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'India doesn’t value film heritage’

As Satyajit Ray's 1963 masterpiece Mahanagar read more

Five more British silent films Unesco should register

Hitchcock's silents are now on the Memory of the World read more

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Alfred Hitchcock silent films added to Unesco register

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The explosions that followed a train derailment in Quebec read more
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  13.06.13 11:23am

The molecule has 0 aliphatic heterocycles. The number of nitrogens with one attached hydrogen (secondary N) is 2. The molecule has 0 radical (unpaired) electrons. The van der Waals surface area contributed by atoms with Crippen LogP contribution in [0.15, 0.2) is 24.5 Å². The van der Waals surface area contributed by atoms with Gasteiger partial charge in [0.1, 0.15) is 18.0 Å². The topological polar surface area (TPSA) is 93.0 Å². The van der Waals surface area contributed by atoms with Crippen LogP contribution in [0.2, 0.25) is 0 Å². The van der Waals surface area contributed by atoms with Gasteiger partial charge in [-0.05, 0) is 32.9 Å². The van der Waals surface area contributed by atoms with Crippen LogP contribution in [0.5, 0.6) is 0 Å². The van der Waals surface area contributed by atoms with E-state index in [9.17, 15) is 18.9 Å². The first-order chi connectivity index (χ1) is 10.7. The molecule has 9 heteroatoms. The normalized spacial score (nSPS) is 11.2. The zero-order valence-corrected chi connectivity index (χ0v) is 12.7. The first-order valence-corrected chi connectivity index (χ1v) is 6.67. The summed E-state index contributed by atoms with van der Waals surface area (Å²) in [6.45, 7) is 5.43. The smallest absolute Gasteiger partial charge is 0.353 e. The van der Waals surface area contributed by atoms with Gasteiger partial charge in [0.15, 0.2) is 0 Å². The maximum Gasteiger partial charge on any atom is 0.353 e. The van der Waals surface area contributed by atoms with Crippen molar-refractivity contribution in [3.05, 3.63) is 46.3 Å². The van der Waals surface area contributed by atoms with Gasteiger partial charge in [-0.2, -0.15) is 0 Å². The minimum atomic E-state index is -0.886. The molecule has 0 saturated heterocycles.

Culpeper, Virginia, is a rather unique community about 70 miles southwest of Washington, DC. Chock full of American history (General George Armstrong Custer had his horse shot out from under him during the Civil War), a vast collection of architectural styles, cool dark night skies amid rolling hills, and home to the likes of Scarlett O’Hara, Benny Goodman, Tommy Dorsey, and many other film and television stars. The latter are all ensconced  at the Library of Congress National Audio Visual Conservation Center, a large American archive of film, digital media, and recorded sound, all housed in a former Federal Reserve bunker now expanded into a 420,000 square foot facility that serves as a preservation laboratory, underground storage vault, and cataloging center, as well as a lovely 200-seat theatre with regular programs showcasing it collections, with the screenings, for the most part, open to the public. The locals love it. Why not?